Most amateur and professional athletes know that they need plenty of protein, vitamins and minerals in their diets to stay in peak condition. Although fiber is a dietary component that tends to receive less attention, it is extremely important for good health, as well.
You need dietary fiber to properly process and digest the food that you eat. Without sufficient fiber, you may become susceptible to intestinal disorders like diverticulitis or constipation. Dietary fiber can be categorized as either soluble or insoluble. Soluble fiber dissolves in water, while insoluble fiber passes through your digestive tract intact. Healthy dietary fiber levels can also help reduce your LDL cholesterol levels and maintain a healthy blood-sugar level, according to the Mayo Clinic website.
Recommended Daily Intake
In most cases, an athlete needs about the same daily fiber intake as any other healthy person. According to the University of Maryland Medical Center, most people get only 10 to 15 g of dietary fiber per day;. But for best health, most people should get 20 to 35 g per day. The exception for athletes is immediately before competition, when nerves can often lead to an upset stomach -- a condition that can be aggravated by a high-fiber meal. For that reason, Julie DuBois, a dietitian for Nutriworks Comprehensive Nutrition Consulting, recommends eating low-fiber foods shortly before a competition or event. For example, fruit juice, white rice and potatoes with no skin can all provide you with energy without overloading your body with fiber while it is under stress.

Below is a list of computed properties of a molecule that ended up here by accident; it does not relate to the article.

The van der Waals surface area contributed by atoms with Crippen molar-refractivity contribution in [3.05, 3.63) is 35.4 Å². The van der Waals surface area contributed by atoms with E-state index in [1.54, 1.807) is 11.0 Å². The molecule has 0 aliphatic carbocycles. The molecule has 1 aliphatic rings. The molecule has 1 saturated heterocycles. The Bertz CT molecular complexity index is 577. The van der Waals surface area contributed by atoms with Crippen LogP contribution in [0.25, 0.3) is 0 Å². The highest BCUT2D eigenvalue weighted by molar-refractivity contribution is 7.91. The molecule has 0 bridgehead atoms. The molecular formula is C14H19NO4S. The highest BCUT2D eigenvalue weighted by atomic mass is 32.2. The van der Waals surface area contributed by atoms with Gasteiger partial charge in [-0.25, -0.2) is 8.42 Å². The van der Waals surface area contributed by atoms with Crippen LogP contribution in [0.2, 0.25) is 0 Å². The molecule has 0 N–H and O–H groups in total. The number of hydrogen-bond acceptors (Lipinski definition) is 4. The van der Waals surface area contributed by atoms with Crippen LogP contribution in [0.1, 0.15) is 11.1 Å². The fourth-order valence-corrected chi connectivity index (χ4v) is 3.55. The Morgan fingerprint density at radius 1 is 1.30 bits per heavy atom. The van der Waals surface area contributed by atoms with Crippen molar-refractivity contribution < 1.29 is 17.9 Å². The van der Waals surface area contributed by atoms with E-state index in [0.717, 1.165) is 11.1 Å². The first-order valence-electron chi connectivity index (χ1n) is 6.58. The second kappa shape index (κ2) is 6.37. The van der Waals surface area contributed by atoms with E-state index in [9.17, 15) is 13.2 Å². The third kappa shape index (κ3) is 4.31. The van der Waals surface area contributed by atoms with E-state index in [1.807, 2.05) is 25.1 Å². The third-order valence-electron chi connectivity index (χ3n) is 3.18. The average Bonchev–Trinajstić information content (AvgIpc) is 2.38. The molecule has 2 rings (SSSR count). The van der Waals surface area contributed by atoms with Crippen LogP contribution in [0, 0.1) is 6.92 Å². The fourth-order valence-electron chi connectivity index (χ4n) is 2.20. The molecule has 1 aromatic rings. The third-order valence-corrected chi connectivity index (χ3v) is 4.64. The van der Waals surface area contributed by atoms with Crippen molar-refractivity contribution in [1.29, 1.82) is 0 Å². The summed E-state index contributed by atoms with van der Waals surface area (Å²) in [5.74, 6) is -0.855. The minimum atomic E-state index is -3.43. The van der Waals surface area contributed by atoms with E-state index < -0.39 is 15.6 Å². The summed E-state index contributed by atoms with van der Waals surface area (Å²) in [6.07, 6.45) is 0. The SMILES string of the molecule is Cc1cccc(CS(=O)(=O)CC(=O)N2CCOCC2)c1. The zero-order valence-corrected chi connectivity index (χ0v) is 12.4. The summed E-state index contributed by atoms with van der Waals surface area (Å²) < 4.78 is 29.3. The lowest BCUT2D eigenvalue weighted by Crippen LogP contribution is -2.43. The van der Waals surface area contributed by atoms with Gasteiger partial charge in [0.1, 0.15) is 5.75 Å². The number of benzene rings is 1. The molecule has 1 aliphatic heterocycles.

Virtually all whole-grain products are good sources of dietary fiber. One cup of oatmeal, for example, has 4 g of dietary fiber, while a slice of wheat bread has nearly 1 g. Most fruits and vegetables also have significant amounts of dietary fiber, according to the Harvard School of Public Health
Many athletes -- particularly those who compete in endurance sports like marathon running and distance swimming -- must eat very large amounts of calories to have sufficient energy for training. In many cases, their daily caloric requirements are far higher than those for most other people. Because most athletes are careful to follow nutritious, healthy diets that contain plenty of fruits and vegetables, they can easily find their daily fiber intake far higher than is necessary -- increasing their risk of digestive-system distress. For that reason, some athletes actually need to reduce their overall fiber intake by selecting more low-fiber foods.